Syndicalism, localism, atomism
April 20, 2008
Daniel Owen, a syndicalist, responded to my comments on the lack of a convincing syndicalist blueprint for the coordination of a large scale society. We then proceeded to discuss the matter on his blog, starting with his post, and continuing in the comments to the post.
Owen granted the need for some society-wide decision making body made of delegates from the small scale bodies – the local assemblies. His view is that the current version of such a body, i.e., the national legislature and courts, have encroached on what should be the powers of local, or intermediate level, bodies. Owen believes that once most of the business of government is handled at the appropriate, lower, level of aggregation (the local assemblies or aggregations of few local assemblies), the society-wide decision making body would handle only “[b]road ‘constitutional’ policy and foreign relations.”
I found Owen’s arguments unconvincing for several reasons:
- Despite repeated queries by me, Owen gave no specific examples of decisions that are currently taken at too high a level of aggregation – i.e., decisions that could be taken at lower levels and can be expected to produce better public policy if taken at such lower levels.
- There are many government activities that seem to be best handled at the top aggregation level, and are far from being broad constitutional policy or foreign relations. Examples are decisions as to what drugs are considered safe and effective, and standards for the use of pesticides.
- Even if more decisions are push lower in the aggregation hierarchy, many of them could not be pushed all the way down to the local assemblies. Why would decision making at intermediate aggregation levels be significantly better than decision making at the top? Is decision making by the city council or provincial government better than the decision making by the national government? I note that when dealing with local matters, I do see decision making at the local level – i.e., at a level which allows for the UAV model of democracy to work – as superior to decision making by delegates. The problem lies in the fact that decision making by delegated government is, by construction, taken on those issues that, at least for some people, seem like non-local matters.
- If we were to ignore the objections above and grant that the top-level decision making body tends to encroach on decisions that would reasonably and profitably be taken at lower levels of aggregation, Owen still does not offer a workable remedy, since he fails to offer a mechanism for reversing this encroachment. The existence of a reasonable mechanism for doing so seems unlikely since it is exactly the purpose of the top level body to identify and handle such matters that do need handling at the top-level of aggregation.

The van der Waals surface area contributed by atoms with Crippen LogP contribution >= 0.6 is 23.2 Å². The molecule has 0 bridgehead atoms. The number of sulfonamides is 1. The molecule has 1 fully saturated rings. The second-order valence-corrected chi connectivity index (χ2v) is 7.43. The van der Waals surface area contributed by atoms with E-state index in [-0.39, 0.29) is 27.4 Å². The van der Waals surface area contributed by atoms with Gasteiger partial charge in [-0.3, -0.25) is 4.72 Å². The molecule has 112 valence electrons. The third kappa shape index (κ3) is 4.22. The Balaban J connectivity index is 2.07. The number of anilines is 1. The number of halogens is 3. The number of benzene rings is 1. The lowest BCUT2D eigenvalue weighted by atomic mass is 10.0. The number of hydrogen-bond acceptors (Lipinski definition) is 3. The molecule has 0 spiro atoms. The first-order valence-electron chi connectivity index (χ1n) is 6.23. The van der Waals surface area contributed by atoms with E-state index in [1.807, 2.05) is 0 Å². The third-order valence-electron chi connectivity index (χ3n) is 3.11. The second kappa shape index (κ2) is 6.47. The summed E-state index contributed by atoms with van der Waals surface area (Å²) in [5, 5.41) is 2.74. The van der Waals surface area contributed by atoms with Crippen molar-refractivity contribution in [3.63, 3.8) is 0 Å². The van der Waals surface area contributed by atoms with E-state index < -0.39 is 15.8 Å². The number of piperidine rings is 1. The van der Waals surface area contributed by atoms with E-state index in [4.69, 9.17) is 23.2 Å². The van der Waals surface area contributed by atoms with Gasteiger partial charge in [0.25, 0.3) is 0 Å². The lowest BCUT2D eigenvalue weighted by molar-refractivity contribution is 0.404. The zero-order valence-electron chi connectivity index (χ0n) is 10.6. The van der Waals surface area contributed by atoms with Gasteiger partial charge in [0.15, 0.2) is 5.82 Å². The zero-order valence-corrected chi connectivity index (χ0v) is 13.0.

Of course, the difficulties mentioned above are not restricted to the top-level vs. non-top levels. The same problems that syndicalists face with respect to determining the functions and authority of the top-level body are encountered along all the levels of the aggregation hierarchy.
Syndicalism (or socialist libertarianism) relies on a localist (or group atomist) view of the world – the idea that all important decision making could be done at the local (or, really, intimate) level, where decisions can be made on a direct, deliberative, non-delegated basis, and that decisions at higher levels would then emerge naturally through some kind of automatic, collaborative modes of interaction.
Interestingly, this localist view is quite similar to, and only slightly less fantastic than, the atomist view of right-wing or individualist libertarianism. According to that view, all important decision making is done by the individual and inter-individual interaction is carried out naturally automatically and objectively through the “free market” mechanism.
In reality inter-personal relationships, as well as inter-group relationships, are a very complex system which is constantly evolving. Conflicts of interest between people and groups keep popping up, each dispute with its unique characteristics, and with both sides thinking that they are in the right. No automatic or semi-automatic mechanism can resolve those conflicts. Authorities for regulating interactions and resolving disputes are needed. Those authorities – i.e., the government – carry immense political power and wield a powerful enforcement mechanism so that it is the structure of those authorities that determines the character of the society. Government needs to be designed so that this character is a desirable one. Pretending that government is not necessary is not a credible solution.